Re: Understanding Academia

From: Robin Hanson (
Date: Sat May 06 2000 - 16:08:32 MDT

Steve Nichols wrote:

> >>... I have always refused to submit any of my MVT ...
> >>material to any academic journals ... Since I am not a "career
> >>academic" publishing in these journals and playing the silly game you
> >>detail, always seemed pointless to me. ...In my case, MVT offers a

> >>solution to the hard/ mind problem in philosophy,
> >It seems to me that you *are* playing in the academic game, even if you
> >don't realize it.
> But the point is whose rules .... I am outside the academic journal loop, so
> might be said to playing *against* the academic game rather than in it. I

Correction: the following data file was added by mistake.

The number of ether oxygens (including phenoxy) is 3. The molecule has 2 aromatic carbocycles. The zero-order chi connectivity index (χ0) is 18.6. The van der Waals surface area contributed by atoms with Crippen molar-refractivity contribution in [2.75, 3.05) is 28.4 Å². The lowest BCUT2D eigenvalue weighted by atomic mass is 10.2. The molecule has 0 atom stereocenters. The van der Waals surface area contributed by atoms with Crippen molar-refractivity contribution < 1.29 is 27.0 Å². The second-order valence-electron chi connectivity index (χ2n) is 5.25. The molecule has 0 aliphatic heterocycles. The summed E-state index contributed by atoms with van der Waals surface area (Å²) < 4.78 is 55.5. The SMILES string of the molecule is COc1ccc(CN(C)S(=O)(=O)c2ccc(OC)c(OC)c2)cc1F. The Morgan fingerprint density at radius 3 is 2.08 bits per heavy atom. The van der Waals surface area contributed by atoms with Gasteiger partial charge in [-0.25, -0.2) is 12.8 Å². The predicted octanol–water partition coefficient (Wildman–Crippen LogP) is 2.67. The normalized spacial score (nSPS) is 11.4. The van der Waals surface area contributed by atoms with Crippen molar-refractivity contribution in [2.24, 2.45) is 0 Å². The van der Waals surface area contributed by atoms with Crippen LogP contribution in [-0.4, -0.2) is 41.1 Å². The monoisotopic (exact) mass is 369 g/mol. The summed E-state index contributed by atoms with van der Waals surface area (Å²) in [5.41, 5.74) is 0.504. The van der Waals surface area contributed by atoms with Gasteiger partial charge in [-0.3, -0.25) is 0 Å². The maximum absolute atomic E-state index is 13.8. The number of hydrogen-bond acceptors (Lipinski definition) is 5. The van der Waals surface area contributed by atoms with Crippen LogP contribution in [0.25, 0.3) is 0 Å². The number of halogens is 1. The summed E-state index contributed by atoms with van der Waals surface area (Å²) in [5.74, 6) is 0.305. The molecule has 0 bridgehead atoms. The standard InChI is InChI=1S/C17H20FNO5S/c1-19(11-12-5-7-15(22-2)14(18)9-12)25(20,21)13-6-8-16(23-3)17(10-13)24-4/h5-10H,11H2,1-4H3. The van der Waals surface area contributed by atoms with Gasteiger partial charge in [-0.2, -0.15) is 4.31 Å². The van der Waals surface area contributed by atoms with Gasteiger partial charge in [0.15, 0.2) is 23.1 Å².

> aim for a big inter-theoretic reduction that will shake-up many academics.

You don't play against other games; you play against other players in a game.

> >Academia has succeeded across many centuries as remaining
> >the most authoritative source people turn to when asking abstract questions.
> Along with the various Churches &c, yes, it has been the "establishment" in
> the human-era past, but with the post-human age will not necessarily
> continue to have authority. It must earn this authority constantly by being
> "correct." ... if academics are wrong surely they forfeit authority?

Being wrong sometimes won't hurt academia very much, if there is no
clearcompetitor that is right more often. You might personally be right. But
aren't an institution people can turn to again and again to ask questions. How
often are people *like you* right? That is, consider the set of people who look

to ordinary people similar to you in terms of ability to answer abstract
questions; how often are they right?

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